Peggy Lee

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Sunday Nights With Peggy Lee on ‘The Ed Sullivan Show’

Peggy Lee’s 13 guest appearances on The Ed Sullivan Show span nearly the entire 23-year life of the legendary show – the longest-running musical-variety program in television history. She first appeared only seven weeks after the show’s June 20, 1948 launch, when it was titled Toast of the Town, borrowing its name from Sullivan’s longtime newspaper column. Peggy’s final appearance, in March of 1970, came one year before the series finally concluded on March 28, 1971.

Not much is known about Peggy’s first appearance on August 8, 1948 – not even the songs she sang. Variety reviewed her performance without naming the songs: “Peggy Lee, doubling from the Paramount Theater, provided the high-spot with a well-delineated group. She looks excellent in close-up, although the full-length shots tend to harden her appearance. Miss Lee concentrated on ballads, which made for a high degree of audience satisfaction.”

Her second appearance, on October 22, 1950, is the earliest one available on The Ed Sullivan Show’s YouTube channel. On this broadcast she performed her recent Capitol Records chart hit Show Me the Way to Get Out of This World:

Also on this broadcast she performed the classic French ballad La Vie en Rose. A Variety critic wrote that “Miss Lee, accompanied on the guitar by her husband Dave Barbour, nicely put over La Vie en Rose. Camera work and lighting on Miss Lee was top-flight for vaudeo stage conditions.” (“Vaudeo” then connoted both vaudeville and video.)

Peggy’s third appearance on Sullivan came on January 13, 1952, for a special hour saluting George White, the veteran producer of Broadway musicals and films. Variety reviewed her performance: “Topping the listing was Peggy Lee, one of the more expressive song-chicks around. Miss Lee negotiated one of the top White tunes, Are You Having Any Fun?, and participated in a well-presented finale.” Unfortunately Peggy’s solo performance is not currently available on The Ed Sullivan Show YouTube channel, but she can be heard at the beginning of an ensemble performance of Thank Your Father, and she is seen in the background of this performance by Rudy Vallee singing Life Is Just a Bowl of Cherries, which was a hit for him back in 1931:

Although Peggy was a frequent guest star on many variety shows throughout the 1950s, it wasn’t until October 16, 1960 that she returned to The Ed Sullivan Show for her fourth appearance. This broadcast was part of a short-lived offshoot series called See America With Ed Sullivan, and it was taped in and around San Francisco. Other guests included jazz pianist Dave Brubeck, singer Dorothy Kirsten, singer Johnny Mathis, and comedian Mort Sahl. Peggy’s segments included one where she sang two songs to a room of U.S. servicemen: her own co-composition I Love Being Here With You and Yes Indeed, both featured on her new album Basin Street East Proudly Presents Miss Peggy Lee.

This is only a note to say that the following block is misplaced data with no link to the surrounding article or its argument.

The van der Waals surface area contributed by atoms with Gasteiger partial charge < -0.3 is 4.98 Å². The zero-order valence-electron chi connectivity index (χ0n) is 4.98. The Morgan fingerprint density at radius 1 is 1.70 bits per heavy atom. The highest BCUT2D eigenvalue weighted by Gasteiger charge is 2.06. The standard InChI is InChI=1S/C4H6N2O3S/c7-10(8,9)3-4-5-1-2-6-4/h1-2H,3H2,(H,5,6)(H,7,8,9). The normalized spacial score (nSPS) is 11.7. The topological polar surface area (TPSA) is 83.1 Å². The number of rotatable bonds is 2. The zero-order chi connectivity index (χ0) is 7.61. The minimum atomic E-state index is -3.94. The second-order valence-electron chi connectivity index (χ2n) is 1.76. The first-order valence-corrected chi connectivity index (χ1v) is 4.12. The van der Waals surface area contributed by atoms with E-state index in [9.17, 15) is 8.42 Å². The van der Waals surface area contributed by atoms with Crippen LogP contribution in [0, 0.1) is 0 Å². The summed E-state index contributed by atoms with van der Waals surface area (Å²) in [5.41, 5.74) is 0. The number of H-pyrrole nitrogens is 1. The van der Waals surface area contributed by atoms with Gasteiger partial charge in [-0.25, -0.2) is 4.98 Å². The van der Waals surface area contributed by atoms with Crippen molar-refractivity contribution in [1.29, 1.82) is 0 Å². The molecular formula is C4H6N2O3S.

For a segment filmed along the Pacific coast, Peggy sang the little-known 1954 ballad In Other Words, featured on her album Pretty Eyes. Peggy helped popularize the song, which soon became better known as Fly Me to the Moon, and she included its rare verse.

Peggy returned to Sullivan’s stage only four months later, on February 12, 1961, for her fifth appearance, where she performed several songs featured in her current nightclub act at Basin Street East, including a medley of One Kiss, My Romance and The Vagabond King Waltz:

She also performed Non Dimenticar from her recent Ole ala Lee album; video is not currently available on The Ed Sullivan Show channel, but audio is available here. Finally, she reprised her 1943 chart hit with Benny Goodman, Why Don’t You Do Right:

Her sixth appearance came over a year later, on May 20, 1962, when she sang The Sweetest Sounds from the new Richard Rodgers musical No Strings:

She also sang the 1928 standard I’ll Get By, which would be featured on her upcoming album I’m a Woman:

Another new Broadway song she performed was Frank Loesser’s I Believe in You, from How to Succeed in Business Without Really Trying:

Finally on this 1962 broadcast, she sang New York City Blues, which she co-wrote with Quincy Jones for their new album Blues Cross Country:

Peggy returned for her seventh Sullivan appearance on November 4, 1962. This was a special program saluting Richard Rodgers, taped at Carnegie Hall, and also featuring singers Diahann Carroll, Nancy Dussault, Steve Lawrence, Gordon MacRae, Roberta Peters and Cesare Siepi. For her first performance she sang Rodgers and Hart’s Mountain Greenery, a song she had performed on radio ten years earlier:

With Steve Lawrence she performed a duet of the Rodgers and Hart classic Manhattan:

As a second solo she sang It Might as Well Be Spring from Rodgers and Hammerstein’s State Fair:

Only one month later she returned for her eighth appearance, on December 9, 1962. Her songs this time included The Best Is Yet to Come – Peggy was among the first singers to record this soon-to-be standard, along with Jesse Belvin, Tony Bennett, Charlie Cochran, Johnny Mathis and Sarah Vaughan. Unusually for Peggy, this number was staged with dancers in the background: